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National Grid explains why wind is generating record amounts of energy in blackout update

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National Grid Electricity System Operator (ESO) has explained why the UK’s wind farms have been smashing power generation records as it updated Express.co.uk on its emergency “worst-case scenario” plan for organised blackouts over the next two months. Recent weather conditions have resulted in a staggering amount of power generation coming from the UK’s on and offshore wind farms, helping to keep the lights on in recent weeks amid fears that Europe could slash its energy exports to Britain.

National Grid ESO told Express.co.uk that while Britain is not in the clear just yet, its “base case still shows sufficient operational surplus in each week for the rest of winter”. On Tuesday, National Grid ESO confirmed that onshore and offshore wind farms collectively delivered 21.6GW of power to the grid, hitting a new record.

Wind generation has also been higher than gas’ power generation for the last three weeks. Yesterday, for instance, wind power generation was at 19.44 gigawatts (GW), accounting for 55.9 percent of the UK’s total power generation. Over the past week, it has accounted for 54 percent.

Meanwhile gas, the price of which has soared over the last year due to Russia’s war in Ukraine, only accounted for 11.9 percent, at 3.94GW.

Michael McLaughlin from National Grid ESO explained: “There has been the right environmental conditions to support wind generation. This is fairly common for this time of year, for instance, last February, Wind produced almost double the electricity produced by gas.

“Operational margins for the rest of winter are still broadly in line with our Winter Outlook Report that we published in early October. Our base case still shows sufficient operational surplus in each week for the rest of winter, even when we consider the expected natural variation of demand, wind and outages.We still expect that there may be some days when we need to use our operational tools.”

Dr Simon Cran-McGreehin, head of analysis at the Energy and Climate Intelligence Unit explained: “Wind generation in those weeks was high for two reasons: firstly, obviously the weather was windy, but secondly because the UK has continued to build wind turbines to make more use of the UK’s huge wind resources.

“We have more wind turbines than we did last winter, so we get more wind power for any given type of weather – overall, 2022 saw record wind generation (26.8 percent of total power generation). Every wind turbine that we build boosts our energy independence.”

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However, the energy expert warned that we are “not out of the woods” just yet in terms of blackouts given that wind is intermittent, meaning power generation could plummet once strong winds drop. Coupled with low gas supplies, this could force National Grid ESO to roll out blackouts to balance the grid.

Speaking on the UK’s energy security, Dr Cran-McGreehin explained: “The issue this winter is that gas has become the ‘weak link’ in our energy system, given its high prices and fears about supplies, such that we’ve been worried that it might not be able to fulfill its role including for balancing the natural variations in wind power.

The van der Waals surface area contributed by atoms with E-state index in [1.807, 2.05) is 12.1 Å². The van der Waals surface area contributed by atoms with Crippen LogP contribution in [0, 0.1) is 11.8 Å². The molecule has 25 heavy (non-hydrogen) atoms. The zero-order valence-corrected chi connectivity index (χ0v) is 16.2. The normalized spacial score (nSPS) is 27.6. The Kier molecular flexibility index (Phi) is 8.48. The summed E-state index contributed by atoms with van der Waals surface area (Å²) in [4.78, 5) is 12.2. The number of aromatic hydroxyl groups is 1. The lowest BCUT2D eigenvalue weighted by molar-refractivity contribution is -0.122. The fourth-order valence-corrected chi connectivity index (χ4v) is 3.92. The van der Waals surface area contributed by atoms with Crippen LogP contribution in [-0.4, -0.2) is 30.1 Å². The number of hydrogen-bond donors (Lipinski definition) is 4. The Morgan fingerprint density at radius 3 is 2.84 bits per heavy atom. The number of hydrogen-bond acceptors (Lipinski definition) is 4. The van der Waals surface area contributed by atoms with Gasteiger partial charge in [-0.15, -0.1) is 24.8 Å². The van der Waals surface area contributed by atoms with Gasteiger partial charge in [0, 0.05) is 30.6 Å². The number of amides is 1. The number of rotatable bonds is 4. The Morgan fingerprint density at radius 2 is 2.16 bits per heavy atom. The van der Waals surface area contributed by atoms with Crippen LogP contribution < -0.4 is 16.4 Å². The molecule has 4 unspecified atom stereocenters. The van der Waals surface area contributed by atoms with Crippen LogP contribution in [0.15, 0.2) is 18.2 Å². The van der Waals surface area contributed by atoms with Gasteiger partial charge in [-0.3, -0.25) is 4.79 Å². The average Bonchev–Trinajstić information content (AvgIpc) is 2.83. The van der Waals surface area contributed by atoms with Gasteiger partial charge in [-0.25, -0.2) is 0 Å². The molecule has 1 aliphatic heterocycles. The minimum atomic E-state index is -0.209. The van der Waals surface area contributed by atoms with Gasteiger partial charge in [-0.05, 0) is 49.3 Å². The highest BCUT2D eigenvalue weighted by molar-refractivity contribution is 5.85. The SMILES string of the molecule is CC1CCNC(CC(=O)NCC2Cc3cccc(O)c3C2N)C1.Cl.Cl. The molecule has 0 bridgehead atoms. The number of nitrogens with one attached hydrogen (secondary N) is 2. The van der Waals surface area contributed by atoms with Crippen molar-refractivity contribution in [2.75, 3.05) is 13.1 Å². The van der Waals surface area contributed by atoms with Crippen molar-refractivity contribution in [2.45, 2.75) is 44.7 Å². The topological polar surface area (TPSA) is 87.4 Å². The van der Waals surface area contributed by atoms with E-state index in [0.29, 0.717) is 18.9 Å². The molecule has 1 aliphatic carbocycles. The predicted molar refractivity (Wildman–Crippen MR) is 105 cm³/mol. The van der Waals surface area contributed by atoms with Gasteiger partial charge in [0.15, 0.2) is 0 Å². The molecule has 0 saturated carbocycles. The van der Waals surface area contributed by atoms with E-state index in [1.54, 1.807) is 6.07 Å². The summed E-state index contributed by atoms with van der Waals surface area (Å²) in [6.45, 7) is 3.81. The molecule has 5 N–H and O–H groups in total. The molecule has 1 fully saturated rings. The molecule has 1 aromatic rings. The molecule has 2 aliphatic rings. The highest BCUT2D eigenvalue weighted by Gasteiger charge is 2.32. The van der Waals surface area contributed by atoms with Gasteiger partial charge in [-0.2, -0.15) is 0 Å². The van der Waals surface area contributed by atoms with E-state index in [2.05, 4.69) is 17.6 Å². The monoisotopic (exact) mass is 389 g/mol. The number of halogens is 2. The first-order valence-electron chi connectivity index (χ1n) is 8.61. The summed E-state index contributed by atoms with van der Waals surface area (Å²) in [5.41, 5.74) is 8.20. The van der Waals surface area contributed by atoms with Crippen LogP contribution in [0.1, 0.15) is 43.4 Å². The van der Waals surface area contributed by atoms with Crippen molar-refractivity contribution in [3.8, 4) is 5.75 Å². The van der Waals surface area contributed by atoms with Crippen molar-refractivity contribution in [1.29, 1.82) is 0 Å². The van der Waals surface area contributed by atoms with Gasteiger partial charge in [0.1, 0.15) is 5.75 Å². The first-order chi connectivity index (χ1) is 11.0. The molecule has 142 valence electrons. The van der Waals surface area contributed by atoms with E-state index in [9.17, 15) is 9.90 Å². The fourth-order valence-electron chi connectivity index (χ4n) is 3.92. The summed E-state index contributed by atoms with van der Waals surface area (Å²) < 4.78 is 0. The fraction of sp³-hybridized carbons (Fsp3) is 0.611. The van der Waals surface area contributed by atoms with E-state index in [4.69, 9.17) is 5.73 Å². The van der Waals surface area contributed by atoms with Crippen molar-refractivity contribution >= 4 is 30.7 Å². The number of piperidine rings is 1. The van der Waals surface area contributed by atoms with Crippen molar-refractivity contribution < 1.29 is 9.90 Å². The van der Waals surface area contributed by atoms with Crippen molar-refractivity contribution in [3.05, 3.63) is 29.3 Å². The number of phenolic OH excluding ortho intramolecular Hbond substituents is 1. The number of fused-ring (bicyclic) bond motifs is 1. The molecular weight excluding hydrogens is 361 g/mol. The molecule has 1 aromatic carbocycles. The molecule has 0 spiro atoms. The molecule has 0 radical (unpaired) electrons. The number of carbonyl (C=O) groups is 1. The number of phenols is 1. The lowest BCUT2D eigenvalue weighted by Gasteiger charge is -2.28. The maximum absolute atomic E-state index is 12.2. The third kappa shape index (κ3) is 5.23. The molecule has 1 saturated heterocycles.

“The weeks of high wind power output, coupled with mild winter weather in Europe means that we’ve all needed less gas than expected – so we’ve had greater energy independence and have been less vulnerable to gas supply problems.

“We’re not out of the woods yet, and there could still be a cold spell in which it’s harder to meet demand – but the milder weather to date means that there are higher levels of gas storage on the Continent so we’d likely be able to import what we needed.”

And eventually, the record amounts of power coming from the UK’s wind farms could even help to drive down energy bills, which have soared to historic levels following Russia’s war in Ukraine. This is because, while wind is smashing records, 24 million homes (85 percent of the total) rely on gas boilers for heat, while 42 percent of our electricity normally comes from gas.

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The way the power market works means that electricity prices are tied to gas costs. But to slash dependence on gas, experts have argued that a strong renewable fleet can scupper Britain’s dependence on volatile fossil fuel markets, which alongside market reform, can drive down energy bills.

Dr Cran-McGreehin said: “Wind reduces costs because when we need less gas power then we don’t need to use the least efficient gas power plants that set the highest prices. These cost savings will feed through into cheaper prices for consumers, but not immediately.

“The energy price cap (maximum annual tariff for the average household) has a ‘lag’ so that households haven’t been exposed to the huge costs all at once, but the flipside is that our retail prices won’t fall as quickly as wholesale prices.

“And of course, we’re all being protected from some of the high costs by the Government’s price freeze – so the first reductions in power costs would serve to reduce the costs of that taxpayer-funded support.

“There are plans to restructure the energy market so that customers benefit more easily from the low costs of wind and other renewables, with less interference from volatile gas prices.Taking all these factors together, with market reform and more wind turbines, the UK can cut costs and boost energy independence – at the same time as moving towards net zero to reduce the impacts of climate change.”



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